Facebook icon Twitter icon Forward icon

March 4, 2015




Calwave, a team affiliated with UC Berkeley, is among nine finalists in the Department of Energy's $2.25 million Wave Energy Prize - a  "20-month design-build-test competition that aims to double the energy captured from ocean waves" and "increase the diversity of organizations involved in Wave Energy Converter (WEC) technology development." Calwave includes Mohammad-Reza Alam of the Theoretical & Applied Fluid Dynamics Lab, plus grad students. The University of Michigan's Marine Hydrodynamics Lab has worked with another finalist, Team Flapper, based in Research Triangle Park, N.C. Two young Oregon State grads, mechanical engineer Alex Hagmuller and electrical engineer Max Ginsburg make up another finalist team, Aquaharmonics.

$40 MILLION FOR MATERIALS DEVELOPMENT: The Energy Department is launching four Energy Materials Network consortia, led by national labs, each centered on specific classes of materials. "Leveraging $40 million in federal funding, these consortia will help bring materials innovations to market more quickly by better integrating all phases of R&D, and by strengthening and facilitating industry access to the unique materials innovation resources available at the labs." There may be funding opportunities

SILICON PENTAGON: Defense Secretary Ash Carter plans to establish a Defense Innovation Advisory Board, "tapping innovators from the private sector in Silicon Valley and beyond," in a bid to "enhance the Defense Department’s culture, organization and processes." It will be chaired by Alphabet Executive Chairman Eric Schmidt (at left in photo). He and Carter will pick the members. DoD previously set up Defense Innovation Unit Experimental in Silicon Valley, which so far "has identified 22 pilot projects with tech companies and start-ups that have never before worked with the Pentagon."

Click here and here for compendia of government cybersecurity resources provided by the Congressional Research Service by way of the Federation of American Scientists. 

$50 MILLION FOR RESEARCH EQUIPMENT: Awards will go to 176 university researchers at 96 academic institutions under the Defense University Research Instrumentation Program. They'll be used for "state‑of‑the‑art equipment that augments current university capabilities or develops new capabilities." The competition was jointly conducted by the Army Research Office, Office of Naval Research, and Air Force Office of Scientific Research. See the list of winners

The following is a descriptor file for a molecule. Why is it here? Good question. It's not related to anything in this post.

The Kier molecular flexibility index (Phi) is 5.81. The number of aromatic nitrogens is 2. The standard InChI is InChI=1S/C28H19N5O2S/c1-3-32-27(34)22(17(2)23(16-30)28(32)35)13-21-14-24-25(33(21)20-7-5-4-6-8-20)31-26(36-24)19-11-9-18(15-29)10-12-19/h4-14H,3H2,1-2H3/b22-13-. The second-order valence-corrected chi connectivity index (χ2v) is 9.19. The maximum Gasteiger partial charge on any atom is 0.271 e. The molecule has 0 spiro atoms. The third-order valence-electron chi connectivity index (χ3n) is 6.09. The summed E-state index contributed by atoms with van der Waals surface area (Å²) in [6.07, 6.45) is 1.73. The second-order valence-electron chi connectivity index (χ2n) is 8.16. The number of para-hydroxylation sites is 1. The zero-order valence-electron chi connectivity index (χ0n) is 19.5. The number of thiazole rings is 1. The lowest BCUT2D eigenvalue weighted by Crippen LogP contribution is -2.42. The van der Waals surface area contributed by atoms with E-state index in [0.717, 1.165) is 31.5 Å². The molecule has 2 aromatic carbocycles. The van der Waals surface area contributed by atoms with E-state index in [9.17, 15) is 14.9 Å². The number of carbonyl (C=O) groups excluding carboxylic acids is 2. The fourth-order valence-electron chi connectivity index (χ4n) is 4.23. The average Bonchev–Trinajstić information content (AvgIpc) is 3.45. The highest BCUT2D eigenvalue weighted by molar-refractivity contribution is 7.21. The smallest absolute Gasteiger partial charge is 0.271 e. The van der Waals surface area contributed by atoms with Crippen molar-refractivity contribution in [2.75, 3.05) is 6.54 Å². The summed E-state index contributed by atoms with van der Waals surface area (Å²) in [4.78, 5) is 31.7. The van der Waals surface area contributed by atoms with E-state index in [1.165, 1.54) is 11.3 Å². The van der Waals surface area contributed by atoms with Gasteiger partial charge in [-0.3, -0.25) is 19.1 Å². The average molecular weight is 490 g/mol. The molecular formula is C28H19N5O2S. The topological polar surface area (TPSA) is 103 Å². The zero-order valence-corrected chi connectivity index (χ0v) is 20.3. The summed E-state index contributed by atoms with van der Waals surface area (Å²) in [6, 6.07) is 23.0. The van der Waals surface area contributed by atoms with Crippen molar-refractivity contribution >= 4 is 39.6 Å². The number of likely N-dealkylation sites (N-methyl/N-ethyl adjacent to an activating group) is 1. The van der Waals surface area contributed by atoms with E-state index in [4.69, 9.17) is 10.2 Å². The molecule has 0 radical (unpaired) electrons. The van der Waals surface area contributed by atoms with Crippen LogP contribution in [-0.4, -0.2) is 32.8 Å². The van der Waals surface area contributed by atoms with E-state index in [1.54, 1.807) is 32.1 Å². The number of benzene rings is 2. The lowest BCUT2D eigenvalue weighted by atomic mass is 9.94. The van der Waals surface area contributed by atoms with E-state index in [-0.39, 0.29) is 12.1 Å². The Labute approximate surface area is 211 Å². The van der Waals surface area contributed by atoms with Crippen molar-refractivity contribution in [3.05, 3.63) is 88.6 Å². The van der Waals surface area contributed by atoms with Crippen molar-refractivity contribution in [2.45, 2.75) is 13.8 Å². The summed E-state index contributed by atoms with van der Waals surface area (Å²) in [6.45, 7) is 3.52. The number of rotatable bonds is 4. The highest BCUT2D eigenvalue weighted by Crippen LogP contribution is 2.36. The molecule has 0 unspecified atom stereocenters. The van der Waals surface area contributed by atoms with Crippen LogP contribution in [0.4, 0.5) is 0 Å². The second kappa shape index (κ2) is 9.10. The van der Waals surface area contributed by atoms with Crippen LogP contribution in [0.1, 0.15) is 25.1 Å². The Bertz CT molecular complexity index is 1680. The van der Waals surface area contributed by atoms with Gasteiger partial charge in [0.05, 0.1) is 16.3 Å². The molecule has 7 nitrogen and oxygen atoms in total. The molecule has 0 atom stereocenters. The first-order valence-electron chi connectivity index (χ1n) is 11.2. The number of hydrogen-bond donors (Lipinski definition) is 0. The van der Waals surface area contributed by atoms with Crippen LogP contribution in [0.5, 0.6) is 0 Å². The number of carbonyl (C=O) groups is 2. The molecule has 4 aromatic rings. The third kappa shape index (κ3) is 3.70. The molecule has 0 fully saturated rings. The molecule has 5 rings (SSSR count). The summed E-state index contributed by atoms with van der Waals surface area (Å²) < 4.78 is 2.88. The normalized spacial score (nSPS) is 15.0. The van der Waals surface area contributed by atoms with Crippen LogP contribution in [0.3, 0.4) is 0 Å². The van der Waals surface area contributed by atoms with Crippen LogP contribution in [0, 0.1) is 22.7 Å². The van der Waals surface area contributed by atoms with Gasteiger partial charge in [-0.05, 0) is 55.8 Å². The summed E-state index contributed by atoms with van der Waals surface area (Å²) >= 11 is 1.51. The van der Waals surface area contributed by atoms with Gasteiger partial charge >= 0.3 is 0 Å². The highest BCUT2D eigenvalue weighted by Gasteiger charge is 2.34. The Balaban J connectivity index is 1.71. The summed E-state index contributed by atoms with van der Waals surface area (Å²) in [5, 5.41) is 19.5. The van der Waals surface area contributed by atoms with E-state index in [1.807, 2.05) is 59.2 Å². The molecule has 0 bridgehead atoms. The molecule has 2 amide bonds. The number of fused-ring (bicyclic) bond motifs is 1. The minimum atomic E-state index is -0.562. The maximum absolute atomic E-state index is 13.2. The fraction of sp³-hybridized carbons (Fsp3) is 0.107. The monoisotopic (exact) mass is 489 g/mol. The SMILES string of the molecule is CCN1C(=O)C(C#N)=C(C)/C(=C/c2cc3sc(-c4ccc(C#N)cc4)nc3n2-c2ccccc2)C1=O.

YOUNG DISCOVERERS: See a list of Office of Naval Research Young Investigator awardees. 

'CART BEFORE THE HORSE'? That's a question arising in connection with the National Science Foundation's INCLUDES initiative, Director France Córdova's 5-year, $75 million effort to broaden participation. Science's Jeff Mervis reports that "scholars attending an NSF-sponsored workshop . . . say the agency may be putting the cart before the horse in funding potential solutions without knowing the underlying factors. It's also not clear how the new INCLUDES (Inclusion across the Nation of Communities of Learners of Underrepresented Discoverers in Engineering and Science) initiative will differ from NSF's existing $750-million-a-year portfolio of dozens of programs that pursue similar goals, and how it might affect them."

ALTOGETHER NOW: A National Institutes of Health funding announcement encourages "basic, applied, or clinical bioengineering solutions to unmet needs in biological or biomedical research that can enhance the capabilities of end-users to improve our understanding of life science processes or the practice of medicine within 5-10 years." A project "may bring together new or existing technologies to form creative solutions that have the potential to be widely adopted and improve human health." One objective "is to encourage collaborations and partnerships among allied quantitative and biomedical disciplines."

ADVICE FOR FUTURE ENGINEERS . . . from engineers at  the White House Office of Science and Technology Policy: "Identify a grand challenge to inspire your work: whether it be providing access to clean water or exploring the next frontier in space, engineering solutions are required. . . " .- Megan Brewster, Senior Policy Advisor for Advanced Manufacturing; "The really fun projects happen at the intersection of fields – don’t be afraid to “go rogue”…I mean go interdisciplinary. . . ." - Noel Bakhtian, Executive Secretary for the Arctic Executive Steering Committee and Senior Fellow; "Never give up.  Though it’s a cliché, I’ve found this mantra gets me – and other engineers – to push past the seemingly impossible parts of defining the problem, coming up with a solution, and implementing the solution." - Afua Bruce, Executive Director of the National Science and Technology Council


Graphic by Jenn Pocock. Click here to see a larger version.


STILL SPLIT ON THE BUDGET: Rep. Jim Jordan (R-Ohio), chairman of the conservative Freedom Caucus, is among the House members balking at a budget resolution that sticks to last year's bipartisan agreement, CQ reports. Conservatives want to remove $30 billion added as part of the deal. They're not buying a compromise calling for a "vote on a separate package of $30 billion in mandatory spending cuts spread out over the next two fiscal years."